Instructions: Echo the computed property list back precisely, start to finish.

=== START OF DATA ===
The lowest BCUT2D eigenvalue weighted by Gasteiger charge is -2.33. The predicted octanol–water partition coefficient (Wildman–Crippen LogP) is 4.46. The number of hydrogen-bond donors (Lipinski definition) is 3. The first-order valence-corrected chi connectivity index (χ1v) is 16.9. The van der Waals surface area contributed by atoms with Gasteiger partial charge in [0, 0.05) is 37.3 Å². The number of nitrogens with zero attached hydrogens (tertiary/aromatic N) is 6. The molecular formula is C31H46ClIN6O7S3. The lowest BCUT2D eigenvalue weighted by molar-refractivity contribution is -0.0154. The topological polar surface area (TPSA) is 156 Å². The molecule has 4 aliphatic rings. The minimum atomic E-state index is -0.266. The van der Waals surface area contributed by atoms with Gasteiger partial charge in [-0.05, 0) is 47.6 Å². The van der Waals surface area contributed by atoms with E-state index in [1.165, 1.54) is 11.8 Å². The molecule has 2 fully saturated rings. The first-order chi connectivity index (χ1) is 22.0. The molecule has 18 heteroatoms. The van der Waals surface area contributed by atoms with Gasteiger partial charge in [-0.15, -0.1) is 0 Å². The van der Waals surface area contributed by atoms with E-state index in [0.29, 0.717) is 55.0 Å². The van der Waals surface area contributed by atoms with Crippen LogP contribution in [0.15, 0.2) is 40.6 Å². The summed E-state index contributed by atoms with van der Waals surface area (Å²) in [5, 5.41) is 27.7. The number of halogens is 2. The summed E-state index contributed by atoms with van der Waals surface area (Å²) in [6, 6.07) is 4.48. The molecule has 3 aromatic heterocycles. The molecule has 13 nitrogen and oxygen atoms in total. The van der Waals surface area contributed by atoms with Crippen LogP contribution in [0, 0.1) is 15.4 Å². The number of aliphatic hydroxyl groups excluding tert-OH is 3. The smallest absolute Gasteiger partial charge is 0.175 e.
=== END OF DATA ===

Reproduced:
The lowest BCUT2D eigenvalue weighted by Gasteiger charge is -2.33. The predicted octanol–water partition coefficient (Wildman–Crippen LogP) is 4.46. The number of hydrogen-bond donors (Lipinski definition) is 3. The first-order valence-corrected chi connectivity index (χ1v) is 16.9. The van der Waals surface area contributed by atoms with Gasteiger partial charge in [0, 0.05) is 37.3 Å². The number of nitrogens with zero attached hydrogens (tertiary/aromatic N) is 6. The molecular formula is C31H46ClIN6O7S3. The lowest BCUT2D eigenvalue weighted by molar-refractivity contribution is -0.0154. The topological polar surface area (TPSA) is 156 Å². The molecule has 4 aliphatic rings. The minimum atomic E-state index is -0.266. The van der Waals surface area contributed by atoms with Gasteiger partial charge in [-0.05, 0) is 47.6 Å². The van der Waals surface area contributed by atoms with E-state index in [1.165, 1.54) is 11.8 Å². The molecule has 2 fully saturated rings. The first-order chi connectivity index (χ1) is 22.0. The molecule has 18 heteroatoms. The van der Waals surface area contributed by atoms with Gasteiger partial charge in [-0.15, -0.1) is 0 Å². The van der Waals surface area contributed by atoms with E-state index in [0.29, 0.717) is 55.0 Å². The van der Waals surface area contributed by atoms with Crippen LogP contribution in [0.15, 0.2) is 40.6 Å². The summed E-state index contributed by atoms with van der Waals surface area (Å²) in [5, 5.41) is 27.7. The number of halogens is 2. The summed E-state index contributed by atoms with van der Waals surface area (Å²) in [6, 6.07) is 4.48. The molecule has 3 aromatic heterocycles. The molecule has 13 nitrogen and oxygen atoms in total. The van der Waals surface area contributed by atoms with Crippen LogP contribution in [0, 0.1) is 15.4 Å². The number of aliphatic hydroxyl groups excluding tert-OH is 3. The smallest absolute Gasteiger partial charge is 0.175 e.